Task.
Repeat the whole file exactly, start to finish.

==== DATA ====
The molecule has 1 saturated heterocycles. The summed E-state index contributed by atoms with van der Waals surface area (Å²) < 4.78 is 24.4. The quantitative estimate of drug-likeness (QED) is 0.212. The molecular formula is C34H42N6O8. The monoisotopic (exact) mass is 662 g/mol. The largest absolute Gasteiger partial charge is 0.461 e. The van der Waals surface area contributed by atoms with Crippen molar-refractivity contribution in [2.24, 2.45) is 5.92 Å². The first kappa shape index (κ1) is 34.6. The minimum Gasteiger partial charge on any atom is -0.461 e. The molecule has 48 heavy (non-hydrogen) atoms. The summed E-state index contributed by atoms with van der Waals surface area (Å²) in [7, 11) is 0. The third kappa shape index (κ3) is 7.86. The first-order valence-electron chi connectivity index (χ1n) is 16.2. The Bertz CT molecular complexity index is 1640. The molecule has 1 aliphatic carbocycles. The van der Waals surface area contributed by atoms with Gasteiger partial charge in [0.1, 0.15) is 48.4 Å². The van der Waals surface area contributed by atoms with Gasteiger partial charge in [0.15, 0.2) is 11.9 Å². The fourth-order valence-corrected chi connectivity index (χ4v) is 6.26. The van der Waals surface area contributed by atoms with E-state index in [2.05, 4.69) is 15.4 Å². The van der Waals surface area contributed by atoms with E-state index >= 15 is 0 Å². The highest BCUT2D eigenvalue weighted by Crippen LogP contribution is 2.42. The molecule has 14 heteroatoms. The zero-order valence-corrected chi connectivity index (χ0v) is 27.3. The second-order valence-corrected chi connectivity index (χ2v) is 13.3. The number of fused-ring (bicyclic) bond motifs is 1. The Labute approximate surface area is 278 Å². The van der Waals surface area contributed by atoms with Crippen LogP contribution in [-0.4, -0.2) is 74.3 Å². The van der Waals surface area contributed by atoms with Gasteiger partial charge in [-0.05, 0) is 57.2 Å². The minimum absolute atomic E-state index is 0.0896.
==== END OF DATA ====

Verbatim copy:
The molecule has 1 saturated heterocycles. The summed E-state index contributed by atoms with van der Waals surface area (Å²) < 4.78 is 24.4. The quantitative estimate of drug-likeness (QED) is 0.212. The molecular formula is C34H42N6O8. The monoisotopic (exact) mass is 662 g/mol. The largest absolute Gasteiger partial charge is 0.461 e. The van der Waals surface area contributed by atoms with Crippen molar-refractivity contribution in [2.24, 2.45) is 5.92 Å². The first kappa shape index (κ1) is 34.6. The minimum Gasteiger partial charge on any atom is -0.461 e. The molecule has 48 heavy (non-hydrogen) atoms. The summed E-state index contributed by atoms with van der Waals surface area (Å²) in [7, 11) is 0. The third kappa shape index (κ3) is 7.86. The first-order valence-electron chi connectivity index (χ1n) is 16.2. The Bertz CT molecular complexity index is 1640. The molecule has 1 aliphatic carbocycles. The van der Waals surface area contributed by atoms with Gasteiger partial charge in [0.1, 0.15) is 48.4 Å². The van der Waals surface area contributed by atoms with Gasteiger partial charge in [0.15, 0.2) is 11.9 Å². The fourth-order valence-corrected chi connectivity index (χ4v) is 6.26. The van der Waals surface area contributed by atoms with E-state index in [2.05, 4.69) is 15.4 Å². The van der Waals surface area contributed by atoms with E-state index >= 15 is 0 Å². The highest BCUT2D eigenvalue weighted by Crippen LogP contribution is 2.42. The molecule has 14 heteroatoms. The zero-order valence-corrected chi connectivity index (χ0v) is 27.3. The second-order valence-corrected chi connectivity index (χ2v) is 13.3. The number of fused-ring (bicyclic) bond motifs is 1. The Labute approximate surface area is 278 Å². The van der Waals surface area contributed by atoms with Crippen LogP contribution in [-0.4, -0.2) is 74.3 Å². The van der Waals surface area contributed by atoms with Gasteiger partial charge in [-0.05, 0) is 57.2 Å². The minimum absolute atomic E-state index is 0.0896.